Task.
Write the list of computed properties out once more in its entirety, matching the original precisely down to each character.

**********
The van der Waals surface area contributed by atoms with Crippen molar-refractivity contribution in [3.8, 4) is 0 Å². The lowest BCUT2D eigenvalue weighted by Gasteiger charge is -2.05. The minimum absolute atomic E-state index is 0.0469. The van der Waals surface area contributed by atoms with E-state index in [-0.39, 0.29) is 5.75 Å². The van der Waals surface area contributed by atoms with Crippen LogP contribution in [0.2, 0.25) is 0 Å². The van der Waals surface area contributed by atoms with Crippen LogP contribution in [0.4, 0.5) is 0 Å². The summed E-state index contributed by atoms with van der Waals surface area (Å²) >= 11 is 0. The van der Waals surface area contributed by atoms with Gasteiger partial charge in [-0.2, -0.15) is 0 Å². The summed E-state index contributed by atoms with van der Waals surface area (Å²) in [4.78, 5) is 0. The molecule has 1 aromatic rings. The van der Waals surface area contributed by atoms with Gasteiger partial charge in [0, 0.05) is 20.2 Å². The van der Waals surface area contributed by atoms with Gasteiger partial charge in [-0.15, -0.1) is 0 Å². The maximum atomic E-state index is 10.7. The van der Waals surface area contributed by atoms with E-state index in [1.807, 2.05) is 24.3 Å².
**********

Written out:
The van der Waals surface area contributed by atoms with Crippen molar-refractivity contribution in [3.8, 4) is 0 Å². The lowest BCUT2D eigenvalue weighted by Gasteiger charge is -2.05. The minimum absolute atomic E-state index is 0.0469. The van der Waals surface area contributed by atoms with E-state index in [-0.39, 0.29) is 5.75 Å². The van der Waals surface area contributed by atoms with Crippen LogP contribution in [0.2, 0.25) is 0 Å². The van der Waals surface area contributed by atoms with Crippen LogP contribution in [0.4, 0.5) is 0 Å². The summed E-state index contributed by atoms with van der Waals surface area (Å²) >= 11 is 0. The van der Waals surface area contributed by atoms with Gasteiger partial charge in [-0.2, -0.15) is 0 Å². The summed E-state index contributed by atoms with van der Waals surface area (Å²) in [4.78, 5) is 0. The molecule has 1 aromatic rings. The van der Waals surface area contributed by atoms with Gasteiger partial charge in [0, 0.05) is 20.2 Å². The van der Waals surface area contributed by atoms with Gasteiger partial charge in [-0.15, -0.1) is 0 Å². The maximum atomic E-state index is 10.7. The van der Waals surface area contributed by atoms with E-state index in [1.807, 2.05) is 24.3 Å².